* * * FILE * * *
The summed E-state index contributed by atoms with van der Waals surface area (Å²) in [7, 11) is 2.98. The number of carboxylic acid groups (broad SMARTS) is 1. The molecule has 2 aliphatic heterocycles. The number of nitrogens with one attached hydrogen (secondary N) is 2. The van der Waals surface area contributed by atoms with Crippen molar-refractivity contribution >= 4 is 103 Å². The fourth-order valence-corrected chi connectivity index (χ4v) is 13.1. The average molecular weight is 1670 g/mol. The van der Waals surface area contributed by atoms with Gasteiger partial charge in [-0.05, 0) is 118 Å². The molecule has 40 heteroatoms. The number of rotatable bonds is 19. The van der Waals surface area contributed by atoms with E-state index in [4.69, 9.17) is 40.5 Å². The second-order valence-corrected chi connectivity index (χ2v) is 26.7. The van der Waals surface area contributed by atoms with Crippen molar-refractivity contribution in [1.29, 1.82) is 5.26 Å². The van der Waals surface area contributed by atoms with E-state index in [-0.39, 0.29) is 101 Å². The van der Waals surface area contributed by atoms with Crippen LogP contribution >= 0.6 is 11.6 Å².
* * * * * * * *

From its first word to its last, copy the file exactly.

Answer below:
The summed E-state index contributed by atoms with van der Waals surface area (Å²) in [7, 11) is 2.98. The number of carboxylic acid groups (broad SMARTS) is 1. The molecule has 2 aliphatic heterocycles. The number of nitrogens with one attached hydrogen (secondary N) is 2. The van der Waals surface area contributed by atoms with Crippen molar-refractivity contribution >= 4 is 103 Å². The fourth-order valence-corrected chi connectivity index (χ4v) is 13.1. The average molecular weight is 1670 g/mol. The van der Waals surface area contributed by atoms with Gasteiger partial charge in [-0.05, 0) is 118 Å². The molecule has 40 heteroatoms. The number of rotatable bonds is 19. The van der Waals surface area contributed by atoms with E-state index in [4.69, 9.17) is 40.5 Å². The second-order valence-corrected chi connectivity index (χ2v) is 26.7. The van der Waals surface area contributed by atoms with Crippen molar-refractivity contribution in [1.29, 1.82) is 5.26 Å². The van der Waals surface area contributed by atoms with E-state index in [-0.39, 0.29) is 101 Å². The van der Waals surface area contributed by atoms with Crippen LogP contribution >= 0.6 is 11.6 Å².